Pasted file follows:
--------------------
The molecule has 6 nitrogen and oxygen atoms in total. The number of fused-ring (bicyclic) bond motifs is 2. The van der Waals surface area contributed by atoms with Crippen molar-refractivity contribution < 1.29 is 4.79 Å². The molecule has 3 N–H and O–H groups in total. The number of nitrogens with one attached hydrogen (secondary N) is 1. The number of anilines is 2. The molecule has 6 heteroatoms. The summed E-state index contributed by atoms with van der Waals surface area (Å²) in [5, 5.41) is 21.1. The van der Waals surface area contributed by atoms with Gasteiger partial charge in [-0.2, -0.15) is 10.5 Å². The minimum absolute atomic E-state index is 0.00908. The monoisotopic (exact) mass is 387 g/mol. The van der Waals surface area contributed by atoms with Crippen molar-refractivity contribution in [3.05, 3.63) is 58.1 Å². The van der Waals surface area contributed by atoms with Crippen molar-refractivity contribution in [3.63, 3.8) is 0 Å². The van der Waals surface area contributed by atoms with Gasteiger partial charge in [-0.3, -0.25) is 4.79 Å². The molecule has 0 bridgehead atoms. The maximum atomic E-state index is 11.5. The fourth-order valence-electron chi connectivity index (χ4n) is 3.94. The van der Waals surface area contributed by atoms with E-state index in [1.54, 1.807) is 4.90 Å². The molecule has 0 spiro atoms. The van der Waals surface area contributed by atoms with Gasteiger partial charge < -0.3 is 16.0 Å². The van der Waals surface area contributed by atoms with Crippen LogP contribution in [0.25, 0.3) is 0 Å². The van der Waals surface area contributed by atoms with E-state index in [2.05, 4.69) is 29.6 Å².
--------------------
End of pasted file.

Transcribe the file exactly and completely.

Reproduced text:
The molecule has 6 nitrogen and oxygen atoms in total. The number of fused-ring (bicyclic) bond motifs is 2. The van der Waals surface area contributed by atoms with Crippen molar-refractivity contribution < 1.29 is 4.79 Å². The molecule has 3 N–H and O–H groups in total. The number of nitrogens with one attached hydrogen (secondary N) is 1. The number of anilines is 2. The molecule has 6 heteroatoms. The summed E-state index contributed by atoms with van der Waals surface area (Å²) in [5, 5.41) is 21.1. The van der Waals surface area contributed by atoms with Gasteiger partial charge in [-0.2, -0.15) is 10.5 Å². The minimum absolute atomic E-state index is 0.00908. The monoisotopic (exact) mass is 387 g/mol. The van der Waals surface area contributed by atoms with Crippen molar-refractivity contribution in [3.05, 3.63) is 58.1 Å². The van der Waals surface area contributed by atoms with Crippen molar-refractivity contribution in [3.63, 3.8) is 0 Å². The van der Waals surface area contributed by atoms with Gasteiger partial charge in [-0.3, -0.25) is 4.79 Å². The molecule has 0 bridgehead atoms. The maximum atomic E-state index is 11.5. The fourth-order valence-electron chi connectivity index (χ4n) is 3.94. The van der Waals surface area contributed by atoms with E-state index in [1.54, 1.807) is 4.90 Å². The molecule has 0 spiro atoms. The van der Waals surface area contributed by atoms with Gasteiger partial charge < -0.3 is 16.0 Å². The van der Waals surface area contributed by atoms with Crippen LogP contribution in [0.25, 0.3) is 0 Å². The van der Waals surface area contributed by atoms with E-state index in [2.05, 4.69) is 29.6 Å².